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Known as the Association of Clandestine Radio Enthusiasts (ACE) the organization was and remains a very popular conduit for sharing information about North American pirate radio and other unusual radio transmissions.
Another such group, calling itself "The RPMRADIO Network" launched a series of projects aimed directly at the corporate radio media in central Texas.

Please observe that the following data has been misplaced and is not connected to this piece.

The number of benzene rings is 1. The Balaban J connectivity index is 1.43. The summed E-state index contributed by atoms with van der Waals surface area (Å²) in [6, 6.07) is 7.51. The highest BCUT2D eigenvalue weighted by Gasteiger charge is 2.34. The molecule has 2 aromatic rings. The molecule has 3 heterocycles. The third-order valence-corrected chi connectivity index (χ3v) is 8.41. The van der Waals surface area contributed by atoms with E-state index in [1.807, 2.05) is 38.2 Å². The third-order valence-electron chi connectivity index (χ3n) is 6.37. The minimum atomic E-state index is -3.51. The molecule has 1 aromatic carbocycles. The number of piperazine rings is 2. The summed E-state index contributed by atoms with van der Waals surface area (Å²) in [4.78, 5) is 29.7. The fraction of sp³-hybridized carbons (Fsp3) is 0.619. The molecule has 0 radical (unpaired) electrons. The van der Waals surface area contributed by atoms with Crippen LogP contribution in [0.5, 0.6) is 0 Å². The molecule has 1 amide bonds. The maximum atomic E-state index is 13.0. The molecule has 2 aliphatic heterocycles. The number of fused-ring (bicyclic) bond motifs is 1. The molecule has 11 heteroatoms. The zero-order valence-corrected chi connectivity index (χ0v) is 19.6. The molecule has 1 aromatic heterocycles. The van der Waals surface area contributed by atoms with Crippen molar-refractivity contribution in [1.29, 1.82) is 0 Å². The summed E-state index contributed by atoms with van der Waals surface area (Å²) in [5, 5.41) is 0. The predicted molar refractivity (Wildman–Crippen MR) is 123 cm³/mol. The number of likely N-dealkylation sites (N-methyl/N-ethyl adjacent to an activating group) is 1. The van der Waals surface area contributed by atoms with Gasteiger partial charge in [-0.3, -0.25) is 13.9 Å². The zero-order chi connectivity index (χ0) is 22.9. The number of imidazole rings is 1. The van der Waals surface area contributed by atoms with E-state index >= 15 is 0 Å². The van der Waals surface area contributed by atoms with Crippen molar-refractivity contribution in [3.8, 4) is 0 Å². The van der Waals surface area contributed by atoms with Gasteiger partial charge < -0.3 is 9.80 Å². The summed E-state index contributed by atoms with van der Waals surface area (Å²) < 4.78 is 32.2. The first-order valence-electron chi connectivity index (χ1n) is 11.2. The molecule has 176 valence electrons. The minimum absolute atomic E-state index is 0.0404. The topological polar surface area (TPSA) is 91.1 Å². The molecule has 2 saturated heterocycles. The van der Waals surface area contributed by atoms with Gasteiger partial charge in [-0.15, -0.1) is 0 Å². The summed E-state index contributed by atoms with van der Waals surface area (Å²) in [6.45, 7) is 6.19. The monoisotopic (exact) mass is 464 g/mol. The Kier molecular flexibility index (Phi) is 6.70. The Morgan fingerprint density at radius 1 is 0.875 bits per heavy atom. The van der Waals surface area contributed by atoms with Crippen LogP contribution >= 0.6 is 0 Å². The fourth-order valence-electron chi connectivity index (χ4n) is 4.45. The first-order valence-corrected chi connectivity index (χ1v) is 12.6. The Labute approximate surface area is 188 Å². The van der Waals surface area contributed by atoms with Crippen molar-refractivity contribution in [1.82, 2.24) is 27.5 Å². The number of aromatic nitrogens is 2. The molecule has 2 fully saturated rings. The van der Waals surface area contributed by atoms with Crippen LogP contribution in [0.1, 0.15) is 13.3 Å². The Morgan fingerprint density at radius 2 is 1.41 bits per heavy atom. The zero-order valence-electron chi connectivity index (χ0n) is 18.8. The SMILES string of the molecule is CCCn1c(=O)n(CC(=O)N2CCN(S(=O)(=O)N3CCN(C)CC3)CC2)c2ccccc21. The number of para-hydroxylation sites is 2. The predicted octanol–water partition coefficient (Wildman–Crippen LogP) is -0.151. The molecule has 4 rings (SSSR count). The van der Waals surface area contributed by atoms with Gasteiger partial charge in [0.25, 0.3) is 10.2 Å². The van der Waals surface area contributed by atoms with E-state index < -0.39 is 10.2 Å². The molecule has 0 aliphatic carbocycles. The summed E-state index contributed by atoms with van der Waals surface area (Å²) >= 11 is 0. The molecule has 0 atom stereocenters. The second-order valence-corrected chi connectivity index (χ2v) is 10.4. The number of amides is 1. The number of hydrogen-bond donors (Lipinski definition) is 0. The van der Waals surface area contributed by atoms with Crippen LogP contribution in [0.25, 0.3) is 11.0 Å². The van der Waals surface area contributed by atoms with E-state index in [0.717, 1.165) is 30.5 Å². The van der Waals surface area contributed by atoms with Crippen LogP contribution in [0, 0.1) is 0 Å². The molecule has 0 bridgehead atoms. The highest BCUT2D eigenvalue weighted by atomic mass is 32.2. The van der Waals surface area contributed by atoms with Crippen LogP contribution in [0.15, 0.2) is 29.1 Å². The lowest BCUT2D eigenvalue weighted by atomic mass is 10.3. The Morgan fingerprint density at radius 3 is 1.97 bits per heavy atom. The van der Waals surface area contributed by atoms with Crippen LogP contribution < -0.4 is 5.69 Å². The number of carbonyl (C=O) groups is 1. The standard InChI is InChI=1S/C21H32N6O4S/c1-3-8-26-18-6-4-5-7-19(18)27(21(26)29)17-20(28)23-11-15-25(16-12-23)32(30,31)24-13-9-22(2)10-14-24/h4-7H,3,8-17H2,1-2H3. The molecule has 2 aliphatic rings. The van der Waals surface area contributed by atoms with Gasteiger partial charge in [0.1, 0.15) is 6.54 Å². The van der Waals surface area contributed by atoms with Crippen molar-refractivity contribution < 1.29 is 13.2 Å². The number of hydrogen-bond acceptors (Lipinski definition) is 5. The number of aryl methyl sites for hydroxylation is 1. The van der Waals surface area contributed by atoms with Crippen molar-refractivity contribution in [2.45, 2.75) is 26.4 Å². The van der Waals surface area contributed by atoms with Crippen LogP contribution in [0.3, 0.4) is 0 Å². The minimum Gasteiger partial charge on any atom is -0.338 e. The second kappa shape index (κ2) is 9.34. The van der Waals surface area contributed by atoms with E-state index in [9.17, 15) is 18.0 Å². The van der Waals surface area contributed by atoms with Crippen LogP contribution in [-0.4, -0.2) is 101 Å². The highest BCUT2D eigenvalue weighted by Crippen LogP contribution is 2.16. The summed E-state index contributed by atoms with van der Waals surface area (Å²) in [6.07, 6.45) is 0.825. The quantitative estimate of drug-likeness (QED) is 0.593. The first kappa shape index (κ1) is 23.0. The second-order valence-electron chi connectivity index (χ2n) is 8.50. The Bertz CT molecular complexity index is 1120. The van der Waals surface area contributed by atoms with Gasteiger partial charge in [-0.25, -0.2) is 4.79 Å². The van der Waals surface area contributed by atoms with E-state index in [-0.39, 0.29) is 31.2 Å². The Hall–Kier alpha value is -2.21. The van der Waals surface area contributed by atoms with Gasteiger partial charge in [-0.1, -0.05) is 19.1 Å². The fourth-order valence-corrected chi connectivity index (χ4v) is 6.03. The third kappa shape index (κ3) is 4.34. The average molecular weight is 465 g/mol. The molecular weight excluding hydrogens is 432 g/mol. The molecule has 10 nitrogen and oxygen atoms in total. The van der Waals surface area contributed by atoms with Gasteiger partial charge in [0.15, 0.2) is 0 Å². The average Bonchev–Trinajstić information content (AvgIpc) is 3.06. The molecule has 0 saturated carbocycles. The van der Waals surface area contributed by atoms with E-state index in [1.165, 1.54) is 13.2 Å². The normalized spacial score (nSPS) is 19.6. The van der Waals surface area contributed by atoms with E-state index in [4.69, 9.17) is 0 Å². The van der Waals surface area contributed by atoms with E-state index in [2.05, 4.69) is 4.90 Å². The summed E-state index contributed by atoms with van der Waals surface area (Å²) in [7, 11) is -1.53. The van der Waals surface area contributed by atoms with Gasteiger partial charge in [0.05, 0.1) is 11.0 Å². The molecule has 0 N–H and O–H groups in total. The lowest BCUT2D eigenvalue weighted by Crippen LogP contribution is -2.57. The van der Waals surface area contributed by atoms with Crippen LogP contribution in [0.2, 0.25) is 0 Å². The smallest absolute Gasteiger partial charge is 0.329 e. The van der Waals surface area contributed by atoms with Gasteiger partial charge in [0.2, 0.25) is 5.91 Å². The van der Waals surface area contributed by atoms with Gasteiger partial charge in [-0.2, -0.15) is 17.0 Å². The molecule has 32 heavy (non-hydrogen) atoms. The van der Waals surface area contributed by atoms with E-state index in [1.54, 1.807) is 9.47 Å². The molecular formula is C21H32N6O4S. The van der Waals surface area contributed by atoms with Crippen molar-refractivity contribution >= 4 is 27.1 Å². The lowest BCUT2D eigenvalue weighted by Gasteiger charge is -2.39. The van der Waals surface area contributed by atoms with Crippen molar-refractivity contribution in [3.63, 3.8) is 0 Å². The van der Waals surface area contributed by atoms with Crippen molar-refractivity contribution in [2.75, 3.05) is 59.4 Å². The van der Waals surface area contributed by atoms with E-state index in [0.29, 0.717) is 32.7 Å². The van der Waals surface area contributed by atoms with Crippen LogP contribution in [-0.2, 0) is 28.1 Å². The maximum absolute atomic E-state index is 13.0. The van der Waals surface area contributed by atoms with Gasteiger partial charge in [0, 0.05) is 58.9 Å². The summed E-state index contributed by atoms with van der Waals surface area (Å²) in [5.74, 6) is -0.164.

Fueled by remarks made by Alex Jones on his radio talk show, this "Ten for One" campaign is reported to have caused the FCC to rethink its approach to the fight that was developing between Pro-Corporate radio and Anti-Corporate radio forces.Also, the UK at the time required a license for radios, which was limited to UK stations; it still requires a license for television sets. Brinkley, for the operation of Mexican stations from studio facilities in the U. In the United States, the term pirate radio implies the unlicensed broadcasting use of any part of the radio spectrum that is reserved for use by governmental, public or commercial licensees by the Federal Communications Commission.This includes the FM, AM and shortwave radio bands.Radio Luxembourg was a licensed station broadcasting with a power and on a frequency that the British authorities objected to, because the intended audience for its programs were located within the United Kingdom.The objection by the government of the United Kingdom to commercial broadcasts from Luxembourg, France and other countries, was primarily based upon its protection of the non-commercial BBC Radio monopoly. has never required a license to listen to broadcast radio or TV; today, it even issues routine licenses under the Brinkley Act, originally enacted to silence the border-blaster charlatan John R.The border-blaster or other border stations in Mexico do not meet either above definitions of pirate radio station, however may be considered as such by some governments.From the earliest days of the history of broadcasting, a number of radio stations licensed in Mexico, became known to the general public as border-blasters.In the United States, pirate radio is frequently, but not always, associated with anarchism, which considers governmental spectrum regulatory schemes as favoring the interests of large corporations, due to reasons such as high licensing costs.Therefore, some anarchists consider pirate radio transmissions to be a challenge to that authority.Because of this severe lack of access, numerous pirate radio operators (such as Stephen Dunifer), as well as other groups petitioned the FCC for a new LPFM service. Congress intervened and limited the new service even further, though technical tests later proved this to be baseless, and the added restrictions were lifted.After many years of trying, this finally was passed around 2000, although it blocked former pirate operators from holding licenses. Although this should mean that pirate radio has seen a decrease, most of the licensees are churches, colleges, and state or local government transportation departments, as the FCC requires the licensee to be a non-profit organization.